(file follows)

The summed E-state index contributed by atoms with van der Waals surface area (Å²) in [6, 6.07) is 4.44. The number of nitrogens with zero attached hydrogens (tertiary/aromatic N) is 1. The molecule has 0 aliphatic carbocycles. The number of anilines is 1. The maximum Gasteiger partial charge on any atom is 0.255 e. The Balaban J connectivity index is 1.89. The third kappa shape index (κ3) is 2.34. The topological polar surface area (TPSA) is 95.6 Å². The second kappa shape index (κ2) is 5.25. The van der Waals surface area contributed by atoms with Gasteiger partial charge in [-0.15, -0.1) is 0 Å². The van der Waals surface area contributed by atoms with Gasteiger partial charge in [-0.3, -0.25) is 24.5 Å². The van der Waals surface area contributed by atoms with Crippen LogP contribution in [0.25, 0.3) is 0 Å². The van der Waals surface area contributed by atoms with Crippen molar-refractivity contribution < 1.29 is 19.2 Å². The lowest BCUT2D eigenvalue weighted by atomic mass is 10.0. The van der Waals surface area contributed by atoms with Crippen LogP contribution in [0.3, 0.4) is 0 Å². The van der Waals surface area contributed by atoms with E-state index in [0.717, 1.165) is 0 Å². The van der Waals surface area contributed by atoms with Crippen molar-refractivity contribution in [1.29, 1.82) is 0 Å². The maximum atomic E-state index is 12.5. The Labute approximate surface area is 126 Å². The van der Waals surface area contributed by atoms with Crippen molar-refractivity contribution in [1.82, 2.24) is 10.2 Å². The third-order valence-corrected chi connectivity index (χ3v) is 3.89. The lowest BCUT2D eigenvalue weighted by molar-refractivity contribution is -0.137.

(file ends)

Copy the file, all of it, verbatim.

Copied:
The summed E-state index contributed by atoms with van der Waals surface area (Å²) in [6, 6.07) is 4.44. The number of nitrogens with zero attached hydrogens (tertiary/aromatic N) is 1. The molecule has 0 aliphatic carbocycles. The number of anilines is 1. The maximum Gasteiger partial charge on any atom is 0.255 e. The Balaban J connectivity index is 1.89. The third kappa shape index (κ3) is 2.34. The topological polar surface area (TPSA) is 95.6 Å². The second kappa shape index (κ2) is 5.25. The van der Waals surface area contributed by atoms with Gasteiger partial charge in [-0.15, -0.1) is 0 Å². The van der Waals surface area contributed by atoms with Gasteiger partial charge in [-0.3, -0.25) is 24.5 Å². The van der Waals surface area contributed by atoms with Crippen LogP contribution in [0.25, 0.3) is 0 Å². The van der Waals surface area contributed by atoms with Crippen molar-refractivity contribution < 1.29 is 19.2 Å². The lowest BCUT2D eigenvalue weighted by atomic mass is 10.0. The van der Waals surface area contributed by atoms with Crippen LogP contribution in [0.3, 0.4) is 0 Å². The van der Waals surface area contributed by atoms with E-state index in [0.717, 1.165) is 0 Å². The van der Waals surface area contributed by atoms with Crippen molar-refractivity contribution in [1.29, 1.82) is 0 Å². The maximum atomic E-state index is 12.5. The Labute approximate surface area is 126 Å². The van der Waals surface area contributed by atoms with Crippen molar-refractivity contribution in [1.82, 2.24) is 10.2 Å². The third-order valence-corrected chi connectivity index (χ3v) is 3.89. The lowest BCUT2D eigenvalue weighted by molar-refractivity contribution is -0.137.